This year’s honoree, though, Sara Carter, comes from the Inland Valley Daily Bulletin in Ontario, California, east of Los Angeles. A daily paper – (aside) is it a six-day a week or is it seven-day-a-week? [It’s a] Seven-day-a-week, daily paper, but a mid-sized daily. It’s not the Los Angeles Times, and it actually is pretty good that it’s not the Los Angeles Times because we haven’t found anybody at the Los Angeles Times to give an award to for honest immigration reporting. And, you know, why is that? I think because, essentially what John said is that there is a kind of unspoken assumption in the corporate culture in a lot of the elite media, large media organizations, that a lot of the questions that need to be asked are impolite; that it’s just not nice to look to closely into a lot of these issues. And Sara, and apparently the paper itself, seems to be an exception.
Sara was raised in Saudi Arabia. Her father worked there, went to school in California. Her mother is a Cuban refugee, which – we were speaking before – she grew up speaking Spanish and so has a, clearly has an appreciation for the immigrant experience. She also lived in Eastern Europe for awhile; has won a number of journalism awards, but, generally speaking, not for immigration-related news. In other words, it’s not as though she has sort of cubby-holed herself, and this is all she does. She has reported and won awards on a variety of stories, on a variety of issues.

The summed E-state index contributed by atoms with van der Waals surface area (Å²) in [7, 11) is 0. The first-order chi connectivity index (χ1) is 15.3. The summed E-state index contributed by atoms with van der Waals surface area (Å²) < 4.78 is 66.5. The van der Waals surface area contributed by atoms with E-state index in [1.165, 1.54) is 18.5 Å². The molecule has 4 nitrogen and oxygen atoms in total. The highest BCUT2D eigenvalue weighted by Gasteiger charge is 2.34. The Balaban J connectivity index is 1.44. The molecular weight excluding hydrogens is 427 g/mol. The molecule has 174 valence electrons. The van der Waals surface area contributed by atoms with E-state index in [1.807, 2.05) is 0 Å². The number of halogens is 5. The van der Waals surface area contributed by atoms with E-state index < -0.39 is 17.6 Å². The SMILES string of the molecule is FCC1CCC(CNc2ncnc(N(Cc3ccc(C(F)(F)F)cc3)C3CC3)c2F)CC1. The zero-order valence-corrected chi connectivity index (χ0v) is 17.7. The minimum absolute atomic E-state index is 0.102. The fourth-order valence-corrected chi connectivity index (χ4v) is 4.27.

You’ll see in the booklets a selection of some of her stories. I mean, I used to be a reporter, and a lot people would just sort of sit around and wait for the press release to be faxed over, and then they’d type it, rearrange some of the words, and that’s a news story.